Hindu Festivals Raksha Bandhan and Janai Purnima celebrated in India and Nepal

Hindu Festivals - Janai Purnima Raksha Bandhan
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Hindu festivals – Raksha Bandhan and Janai Purnima today are being celebrated across India and Nepal with full ritualistic fervor and devotion.

Janai Purnima is the festival of threads with ritualistic bath (bathing) and tying the sacred thread “Rakshya Bandhan” on the wrist and “Janai” across the body by Hindu devotees.

In the early morning of Thursday, the Batuks- novice priests took part in a mass bathe ceremony chanting hymns and mantras, making offerings to the God Sun and goddesses

Meanwhile people gather on the embankments of holy Bagmati river to change and tie threads on their wrists, as the nation marks the festival of thread. “Janai, itself is a sacred thread that is believed to have emerged from the Yagya, sacrificial rite or performance of duty (Priest Recites religious sermon).”

A person who wears this sacred thread is full of energy, has two parts and each part contains three threads (Religious sermon), the first is Bramha, the second is Bishnu and the third is lord Shiva. These are the symbols of knowledge, meditation and power.

“On the other side is nature who also are considered the female companions of males. Saraswati of Bramha, Laxmi of Bishnu and Parbati of Shiva,” Sudharshan Prasad Dhudari, a priest on the premises of Pashupatinath temple told ANI.

Commonly called Janai Purnima or ‘Rishi Tarpani’ the tagadharis or those who wear the ‘Janai’ (the sacred thread) around their bodies from the left shoulder to right change the sacred thread today after having a haircut and a bath.

Those who don’t wear Janai reach to the nearby religious site and receive the ‘Raksha Bandhan’ thread, which is tied around the wrist as an amulet. The yellow thread is purified through the chanting of mantras by Brahmin priests as a symbol of protection from fear and disease.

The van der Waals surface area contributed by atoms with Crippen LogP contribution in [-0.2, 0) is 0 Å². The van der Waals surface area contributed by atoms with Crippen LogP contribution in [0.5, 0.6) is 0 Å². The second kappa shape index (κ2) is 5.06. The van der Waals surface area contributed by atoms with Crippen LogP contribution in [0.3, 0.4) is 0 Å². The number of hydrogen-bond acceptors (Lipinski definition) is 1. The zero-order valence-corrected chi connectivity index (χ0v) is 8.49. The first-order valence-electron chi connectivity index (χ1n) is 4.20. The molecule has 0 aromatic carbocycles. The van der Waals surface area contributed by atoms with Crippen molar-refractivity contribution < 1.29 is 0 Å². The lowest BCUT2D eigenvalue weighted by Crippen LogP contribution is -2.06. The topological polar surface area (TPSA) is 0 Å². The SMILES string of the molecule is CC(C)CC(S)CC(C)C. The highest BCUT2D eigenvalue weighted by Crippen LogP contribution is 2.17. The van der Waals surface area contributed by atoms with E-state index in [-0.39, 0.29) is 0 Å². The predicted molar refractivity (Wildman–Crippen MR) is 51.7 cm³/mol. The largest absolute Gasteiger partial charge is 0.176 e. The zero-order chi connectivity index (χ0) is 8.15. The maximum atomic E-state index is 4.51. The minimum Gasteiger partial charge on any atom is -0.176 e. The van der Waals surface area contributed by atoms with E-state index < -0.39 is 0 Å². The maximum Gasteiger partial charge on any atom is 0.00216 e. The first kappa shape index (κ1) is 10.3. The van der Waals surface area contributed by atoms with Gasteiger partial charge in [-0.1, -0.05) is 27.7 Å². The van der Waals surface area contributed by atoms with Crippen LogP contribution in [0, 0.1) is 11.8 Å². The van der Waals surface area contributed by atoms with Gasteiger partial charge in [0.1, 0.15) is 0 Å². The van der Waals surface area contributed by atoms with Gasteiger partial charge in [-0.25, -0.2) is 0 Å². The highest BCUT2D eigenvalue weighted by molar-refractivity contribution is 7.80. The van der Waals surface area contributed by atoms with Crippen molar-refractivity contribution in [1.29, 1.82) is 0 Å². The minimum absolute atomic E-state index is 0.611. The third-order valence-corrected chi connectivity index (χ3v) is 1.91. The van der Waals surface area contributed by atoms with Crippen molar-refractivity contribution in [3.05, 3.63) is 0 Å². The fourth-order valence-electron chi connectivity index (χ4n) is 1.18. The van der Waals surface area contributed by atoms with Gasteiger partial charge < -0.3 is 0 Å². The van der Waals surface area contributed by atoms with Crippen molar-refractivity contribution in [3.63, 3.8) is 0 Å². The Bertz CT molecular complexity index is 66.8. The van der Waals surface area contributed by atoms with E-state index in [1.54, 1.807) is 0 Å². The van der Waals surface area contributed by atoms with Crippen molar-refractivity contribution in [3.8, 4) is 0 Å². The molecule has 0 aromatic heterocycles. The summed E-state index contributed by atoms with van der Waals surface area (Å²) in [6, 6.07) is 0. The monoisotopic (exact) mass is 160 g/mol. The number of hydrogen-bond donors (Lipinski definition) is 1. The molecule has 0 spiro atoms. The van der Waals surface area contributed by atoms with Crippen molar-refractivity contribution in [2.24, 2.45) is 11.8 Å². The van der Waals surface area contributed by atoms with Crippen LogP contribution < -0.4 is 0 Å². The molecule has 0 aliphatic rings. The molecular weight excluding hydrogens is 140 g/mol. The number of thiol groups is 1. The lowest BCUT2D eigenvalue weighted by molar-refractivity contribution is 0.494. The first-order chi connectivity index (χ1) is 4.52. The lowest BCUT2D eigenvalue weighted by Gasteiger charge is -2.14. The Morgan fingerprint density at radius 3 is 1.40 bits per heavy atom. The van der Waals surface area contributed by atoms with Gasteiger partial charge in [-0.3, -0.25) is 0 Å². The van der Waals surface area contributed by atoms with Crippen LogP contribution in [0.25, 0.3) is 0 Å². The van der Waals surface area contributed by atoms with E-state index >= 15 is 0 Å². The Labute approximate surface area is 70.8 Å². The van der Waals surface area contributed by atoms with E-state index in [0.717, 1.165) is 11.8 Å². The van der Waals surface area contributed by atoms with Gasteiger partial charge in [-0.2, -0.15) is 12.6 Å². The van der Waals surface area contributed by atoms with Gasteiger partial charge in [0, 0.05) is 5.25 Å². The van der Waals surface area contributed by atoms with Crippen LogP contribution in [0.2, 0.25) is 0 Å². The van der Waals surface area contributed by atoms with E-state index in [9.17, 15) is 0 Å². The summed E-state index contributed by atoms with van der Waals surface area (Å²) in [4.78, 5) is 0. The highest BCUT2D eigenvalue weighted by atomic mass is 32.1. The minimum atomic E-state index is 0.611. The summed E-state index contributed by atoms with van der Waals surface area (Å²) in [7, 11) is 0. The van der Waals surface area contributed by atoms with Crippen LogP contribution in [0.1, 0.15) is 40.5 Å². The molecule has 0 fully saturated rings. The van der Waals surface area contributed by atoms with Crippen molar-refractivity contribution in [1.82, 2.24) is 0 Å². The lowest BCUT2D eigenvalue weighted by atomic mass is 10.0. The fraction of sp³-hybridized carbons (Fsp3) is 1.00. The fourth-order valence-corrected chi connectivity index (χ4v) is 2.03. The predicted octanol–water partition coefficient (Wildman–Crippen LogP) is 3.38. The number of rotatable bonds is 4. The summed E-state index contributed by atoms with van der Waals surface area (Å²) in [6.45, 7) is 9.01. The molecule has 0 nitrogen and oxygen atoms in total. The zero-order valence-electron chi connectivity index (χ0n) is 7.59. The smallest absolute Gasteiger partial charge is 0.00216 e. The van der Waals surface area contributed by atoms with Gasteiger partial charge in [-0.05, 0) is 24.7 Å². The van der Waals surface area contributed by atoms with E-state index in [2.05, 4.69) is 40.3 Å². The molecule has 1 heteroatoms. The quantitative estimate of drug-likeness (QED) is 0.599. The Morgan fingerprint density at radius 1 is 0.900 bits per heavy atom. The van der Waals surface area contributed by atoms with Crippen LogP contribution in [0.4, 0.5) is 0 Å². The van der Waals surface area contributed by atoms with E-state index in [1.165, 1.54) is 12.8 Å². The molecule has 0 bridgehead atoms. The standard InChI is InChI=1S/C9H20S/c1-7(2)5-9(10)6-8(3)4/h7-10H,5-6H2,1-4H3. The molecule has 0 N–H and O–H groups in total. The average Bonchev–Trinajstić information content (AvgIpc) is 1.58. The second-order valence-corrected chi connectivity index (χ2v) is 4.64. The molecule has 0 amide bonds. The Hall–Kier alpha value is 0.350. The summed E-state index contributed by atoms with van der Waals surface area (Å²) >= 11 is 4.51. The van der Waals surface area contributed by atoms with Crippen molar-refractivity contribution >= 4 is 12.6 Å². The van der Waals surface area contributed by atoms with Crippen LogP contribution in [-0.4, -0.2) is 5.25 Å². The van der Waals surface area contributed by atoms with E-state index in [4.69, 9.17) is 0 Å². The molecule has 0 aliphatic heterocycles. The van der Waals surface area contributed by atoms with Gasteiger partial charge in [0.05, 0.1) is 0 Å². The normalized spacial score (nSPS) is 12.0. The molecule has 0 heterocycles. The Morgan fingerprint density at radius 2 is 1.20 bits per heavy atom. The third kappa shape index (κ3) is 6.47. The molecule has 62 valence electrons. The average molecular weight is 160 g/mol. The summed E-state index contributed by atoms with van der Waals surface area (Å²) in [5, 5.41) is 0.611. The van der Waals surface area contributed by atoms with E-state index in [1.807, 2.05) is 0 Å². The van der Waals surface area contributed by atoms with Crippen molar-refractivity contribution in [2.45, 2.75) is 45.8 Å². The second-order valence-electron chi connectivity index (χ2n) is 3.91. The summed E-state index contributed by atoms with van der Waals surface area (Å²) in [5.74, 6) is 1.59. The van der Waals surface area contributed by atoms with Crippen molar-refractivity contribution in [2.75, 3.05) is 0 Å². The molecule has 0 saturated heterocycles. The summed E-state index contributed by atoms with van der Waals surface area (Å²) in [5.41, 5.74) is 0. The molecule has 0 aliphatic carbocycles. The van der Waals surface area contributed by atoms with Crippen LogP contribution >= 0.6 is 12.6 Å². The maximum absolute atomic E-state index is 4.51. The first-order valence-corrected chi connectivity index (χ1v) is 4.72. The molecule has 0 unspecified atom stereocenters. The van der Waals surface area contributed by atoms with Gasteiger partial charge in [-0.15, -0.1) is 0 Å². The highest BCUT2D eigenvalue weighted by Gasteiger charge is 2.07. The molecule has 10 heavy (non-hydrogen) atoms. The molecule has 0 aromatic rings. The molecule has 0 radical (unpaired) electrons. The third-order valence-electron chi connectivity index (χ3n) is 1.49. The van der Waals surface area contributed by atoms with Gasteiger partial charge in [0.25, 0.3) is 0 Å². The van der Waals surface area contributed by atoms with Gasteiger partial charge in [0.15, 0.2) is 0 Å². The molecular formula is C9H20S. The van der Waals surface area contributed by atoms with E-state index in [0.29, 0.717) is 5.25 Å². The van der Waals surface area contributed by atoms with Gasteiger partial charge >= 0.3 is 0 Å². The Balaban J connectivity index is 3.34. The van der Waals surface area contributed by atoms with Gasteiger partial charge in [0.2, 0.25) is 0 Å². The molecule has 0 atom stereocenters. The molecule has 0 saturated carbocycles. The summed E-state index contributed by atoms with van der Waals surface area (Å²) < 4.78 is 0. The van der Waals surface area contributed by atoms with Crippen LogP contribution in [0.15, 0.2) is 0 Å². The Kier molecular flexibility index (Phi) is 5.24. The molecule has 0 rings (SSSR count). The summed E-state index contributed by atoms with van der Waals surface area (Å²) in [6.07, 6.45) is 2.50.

“Those who wear this Rakshya Bandhan” would protect the person, extend the lifespan of the people and bring peace to life. This sacred thread is made through the combination of 27 different types of threads. In astrology, there are 27 types of constellations, name of every human being is believed to be recorded in these constellations and this thread is tied around the wrist following the folklore about King Bali.”

Bali earned more virtue which threatened the throne of King Indra. Then after Bramha tied the thread around the wrist and it has been followed since then in remembrance of lord Bali,” Priest Dhudhari added.

To mark these Hindu festivals, religious fairs are held at Gosainkunda, an alpine area in Rasuwa District, and at Dansanghu, Triveni in Jumla District to observe the festival with offerings to Lord Shiva. On the side of Pashupatinath Temple, the Bhagwat Sanyash Ashram Gurukul, near the Ram Temple on the morning organised Mass bathing ceremony and performed the rituals.

The occasion is also observed as ‘Kwanti Purnima’ by the Newar community. Kwanti, a soup prepared from nine different beans, is a special delicacy added to the Nepali menu today.<br>In the Tarai region, there is a tradition in which sisters tie an attractive ‘Rakhi’ around the wrist of their brothers wishing them long lives and prosperity.

Today, thousands of devotees worship lord Shiva at Pashupatinath in Kathmandu and at Kumbheswar in Lalitpur and other Shiva temples across the country, and take holy dips in ponds lakes and rivers.

“The bearer of Janai gets wisdom, prosperity strength and many other virtues granted by religious scripts and as a Bramhin, there’s something you need to wear When I was young I had a ceremony called ‘Bratabandha’ after that, and I was handed this Janai and told that I should wear this for all those virtues,” Raju Adhikari, a devotee told ANI.

A big religious fair takes place at the Gosainkunda Lake and pilgrims come from faraway places to take a holy dip in this lake and other lakes nearby. Religious fairs are organised at Pashupati and Manichud of Kathmandu; Gosainkunda of Rasuwa; Kumbheshwar of Lalitpur; Panchpokhari of Sindhupalchok; Janakpurdham, Dhanush Sagar and Ganga Sagar of Dhanusha, Dansanghu of Jumla and Trivenidham of Nawalparasi.

Along with these Hindu festivals, the Buddhists observe this day in commemoration of Lord Gautam Buddha’s victory over the evil power of lust. This episode is well-described in the Buddhist scripture ‘Lalitbistar’. A special fair takes place at Swayambhunath in Kathmandu on this day.

Similarly, Raksha Bandhan is another Hindu festivals observed mostly by the Madhesi community on this day. Sisters offer rakhi (a talisman, a symbol of protection) to their brothers and tie it around their wrists. Raksha Bandhan or Rakhi is believed to protect the brothers while the brothers take a vow to protect their sisters. (ANI)

The Story is picked up from ANI and Mountain Echo has not edited the story. 

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